Dan Dutcher, a 2004 White Bear Lake Area High School (WBLAHS) graduate flew to Morocco on Tuesday to volunteer two years with the Peace Corps. Although he has anticipated the trip for nearly a year, he hasn’t been able to grasp how much it would impact him, and others, until now.
Dutcher signed up for the Peace Corps last summer and found out soon after that he’d be placed in Morocco; however, information packets sent to volunteers only detailed the first week of his trip, leaving 21 months unknown.
With less than 24 hours left in the U.S., Dutcher said he finally was able to realize the reality of how selfless going into the Peace Corps really is. “I’m really excited for this adventure, but really sad at the same time,” Dutcher said. “I have to find a new life in a foreign part of the world.”
The Peace Corps has been sending volunteers around the world for nearly five decades to areas where their skills and life experiences are needed most. There have been over 195,000 volunteers and trainees stationed throughout 139 countries. In collaboration with community members, volunteers and trainees not only work to make a difference in lives and bring peace, but to promote a better understanding of Americans as well.
Dutcher graduated from the University of Minnesota-Morris in 2008 with a degree in Biology and is looking forward to sharing his knowledge and experiences with people who may not be as advanced or are impoverished. “I’m tired of studying books. I want to get out there and just help people,” he said.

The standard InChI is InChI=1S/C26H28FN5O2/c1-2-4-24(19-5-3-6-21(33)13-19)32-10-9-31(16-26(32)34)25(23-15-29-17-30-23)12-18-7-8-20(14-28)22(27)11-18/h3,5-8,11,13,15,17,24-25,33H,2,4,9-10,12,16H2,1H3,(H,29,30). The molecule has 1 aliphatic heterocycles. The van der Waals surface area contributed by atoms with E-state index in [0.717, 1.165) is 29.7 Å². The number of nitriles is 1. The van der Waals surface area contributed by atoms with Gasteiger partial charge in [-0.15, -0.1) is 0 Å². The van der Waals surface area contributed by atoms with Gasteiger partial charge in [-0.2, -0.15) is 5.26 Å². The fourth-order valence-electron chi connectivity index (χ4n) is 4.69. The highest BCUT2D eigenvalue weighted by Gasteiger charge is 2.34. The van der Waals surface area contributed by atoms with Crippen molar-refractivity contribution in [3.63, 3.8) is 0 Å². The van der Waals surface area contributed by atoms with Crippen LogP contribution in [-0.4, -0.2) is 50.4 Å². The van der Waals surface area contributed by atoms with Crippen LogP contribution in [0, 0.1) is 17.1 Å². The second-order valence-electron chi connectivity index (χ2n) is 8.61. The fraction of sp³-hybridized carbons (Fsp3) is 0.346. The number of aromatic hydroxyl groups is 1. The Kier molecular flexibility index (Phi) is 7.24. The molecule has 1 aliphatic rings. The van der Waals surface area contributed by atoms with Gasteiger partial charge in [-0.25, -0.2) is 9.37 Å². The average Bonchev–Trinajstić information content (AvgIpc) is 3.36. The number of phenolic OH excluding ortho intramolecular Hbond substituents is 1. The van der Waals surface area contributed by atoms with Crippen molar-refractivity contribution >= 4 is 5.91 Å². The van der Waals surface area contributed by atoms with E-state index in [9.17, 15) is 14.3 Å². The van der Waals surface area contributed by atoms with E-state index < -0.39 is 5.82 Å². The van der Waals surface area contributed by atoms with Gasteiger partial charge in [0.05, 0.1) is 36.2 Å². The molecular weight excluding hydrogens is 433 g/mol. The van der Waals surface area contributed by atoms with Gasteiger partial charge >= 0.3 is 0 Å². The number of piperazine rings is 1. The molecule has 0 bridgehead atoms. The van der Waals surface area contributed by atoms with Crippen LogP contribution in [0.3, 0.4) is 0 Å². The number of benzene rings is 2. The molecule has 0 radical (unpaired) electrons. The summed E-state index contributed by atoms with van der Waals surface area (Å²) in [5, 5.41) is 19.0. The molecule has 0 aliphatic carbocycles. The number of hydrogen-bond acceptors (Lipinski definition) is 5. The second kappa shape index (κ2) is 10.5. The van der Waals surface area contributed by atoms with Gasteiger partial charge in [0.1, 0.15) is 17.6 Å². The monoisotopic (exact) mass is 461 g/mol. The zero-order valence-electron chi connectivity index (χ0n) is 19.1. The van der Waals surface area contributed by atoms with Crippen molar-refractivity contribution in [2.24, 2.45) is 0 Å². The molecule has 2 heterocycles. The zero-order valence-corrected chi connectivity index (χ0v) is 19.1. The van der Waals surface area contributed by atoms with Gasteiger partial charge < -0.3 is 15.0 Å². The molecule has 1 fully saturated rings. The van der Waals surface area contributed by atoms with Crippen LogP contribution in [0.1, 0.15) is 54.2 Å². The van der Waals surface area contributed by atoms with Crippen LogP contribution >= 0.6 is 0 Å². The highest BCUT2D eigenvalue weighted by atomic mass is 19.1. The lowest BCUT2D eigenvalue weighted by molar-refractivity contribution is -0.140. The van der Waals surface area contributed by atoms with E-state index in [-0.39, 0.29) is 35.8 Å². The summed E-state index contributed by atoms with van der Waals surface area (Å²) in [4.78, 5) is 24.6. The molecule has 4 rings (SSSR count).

Country Director David Lillie said in a letter to the volunteers, “Remember to bring lots of patience, innovativeness, adaptability and flexibility, creativity, lots of curiosity, and a very good sense of humor. Peace Corps is a human-resource driven development agency which means that these qualities, plus your tremendous skills and experiences, will be essential for a successful and productive two years.”
No stranger to the medical field Dutcher is a certified emergency medical technician (EMT) and has volunteered much of his time to job shadowing professionals in emergency rooms and hospitals.
Upon arriving in Casablanca, Morocco, he will travel to Beni-Mellal where he will participate in a four-day “in country” orientation. Staff will work to identify the skills and interests of volunteers and provide an introduction to Morocco and its culture.
Leaving home, everything and everyone Dutcher has known for 22 years of his life has been harder than he originally thought. “I know I can handle it, but it’s tougher than I thought it would be.”
After orientation, volunteers are sent to a “Community-based Training (CBT) Site” where they will be placed in a small language learning group and stay with a Moroccan host family for about eight weeks. Volunteers do not know what CBT site they will be going to, or where their final destination is.
Dutcher will be maintaining a blog of his adventures in Morocco at dandutcher.blogspot.com.